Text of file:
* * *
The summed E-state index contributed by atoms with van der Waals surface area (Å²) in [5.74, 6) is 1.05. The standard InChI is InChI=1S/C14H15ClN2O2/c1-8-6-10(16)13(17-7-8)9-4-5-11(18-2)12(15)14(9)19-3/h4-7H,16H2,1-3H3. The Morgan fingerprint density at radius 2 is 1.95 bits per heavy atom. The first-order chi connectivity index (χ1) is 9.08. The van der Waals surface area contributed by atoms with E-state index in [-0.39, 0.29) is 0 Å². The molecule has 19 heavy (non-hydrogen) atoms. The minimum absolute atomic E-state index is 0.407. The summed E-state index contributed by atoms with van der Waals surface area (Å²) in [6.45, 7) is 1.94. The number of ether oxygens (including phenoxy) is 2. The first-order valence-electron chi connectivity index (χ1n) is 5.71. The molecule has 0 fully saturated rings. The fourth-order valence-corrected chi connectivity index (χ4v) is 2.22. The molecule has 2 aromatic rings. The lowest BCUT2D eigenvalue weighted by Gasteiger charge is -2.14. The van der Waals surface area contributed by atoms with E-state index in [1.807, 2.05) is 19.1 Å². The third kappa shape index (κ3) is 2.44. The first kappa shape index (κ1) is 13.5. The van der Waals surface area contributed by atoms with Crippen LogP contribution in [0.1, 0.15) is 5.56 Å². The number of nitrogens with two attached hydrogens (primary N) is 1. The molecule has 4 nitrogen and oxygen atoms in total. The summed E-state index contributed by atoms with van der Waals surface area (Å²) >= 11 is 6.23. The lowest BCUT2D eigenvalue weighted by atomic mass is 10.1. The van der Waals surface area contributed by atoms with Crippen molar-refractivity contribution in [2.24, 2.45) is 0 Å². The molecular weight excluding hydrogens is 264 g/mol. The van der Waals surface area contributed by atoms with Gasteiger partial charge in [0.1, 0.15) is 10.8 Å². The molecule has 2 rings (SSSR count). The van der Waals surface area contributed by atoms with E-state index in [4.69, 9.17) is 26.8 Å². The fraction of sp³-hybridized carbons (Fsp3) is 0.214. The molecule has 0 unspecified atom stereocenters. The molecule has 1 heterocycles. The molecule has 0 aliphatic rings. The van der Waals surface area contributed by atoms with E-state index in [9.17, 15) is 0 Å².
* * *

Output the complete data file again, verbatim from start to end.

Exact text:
The summed E-state index contributed by atoms with van der Waals surface area (Å²) in [5.74, 6) is 1.05. The standard InChI is InChI=1S/C14H15ClN2O2/c1-8-6-10(16)13(17-7-8)9-4-5-11(18-2)12(15)14(9)19-3/h4-7H,16H2,1-3H3. The Morgan fingerprint density at radius 2 is 1.95 bits per heavy atom. The first-order chi connectivity index (χ1) is 9.08. The van der Waals surface area contributed by atoms with E-state index in [-0.39, 0.29) is 0 Å². The molecule has 19 heavy (non-hydrogen) atoms. The minimum absolute atomic E-state index is 0.407. The summed E-state index contributed by atoms with van der Waals surface area (Å²) in [6.45, 7) is 1.94. The number of ether oxygens (including phenoxy) is 2. The first-order valence-electron chi connectivity index (χ1n) is 5.71. The molecule has 0 fully saturated rings. The fourth-order valence-corrected chi connectivity index (χ4v) is 2.22. The molecule has 2 aromatic rings. The lowest BCUT2D eigenvalue weighted by Gasteiger charge is -2.14. The van der Waals surface area contributed by atoms with E-state index in [1.807, 2.05) is 19.1 Å². The third kappa shape index (κ3) is 2.44. The first kappa shape index (κ1) is 13.5. The van der Waals surface area contributed by atoms with Crippen LogP contribution in [0.1, 0.15) is 5.56 Å². The number of nitrogens with two attached hydrogens (primary N) is 1. The molecule has 4 nitrogen and oxygen atoms in total. The summed E-state index contributed by atoms with van der Waals surface area (Å²) >= 11 is 6.23. The lowest BCUT2D eigenvalue weighted by atomic mass is 10.1. The van der Waals surface area contributed by atoms with Crippen molar-refractivity contribution in [2.24, 2.45) is 0 Å². The molecular weight excluding hydrogens is 264 g/mol. The van der Waals surface area contributed by atoms with Gasteiger partial charge in [0.1, 0.15) is 10.8 Å². The molecule has 2 rings (SSSR count). The van der Waals surface area contributed by atoms with E-state index in [4.69, 9.17) is 26.8 Å². The fraction of sp³-hybridized carbons (Fsp3) is 0.214. The molecule has 0 unspecified atom stereocenters. The molecule has 1 heterocycles. The molecule has 0 aliphatic rings. The van der Waals surface area contributed by atoms with E-state index in [9.17, 15) is 0 Å².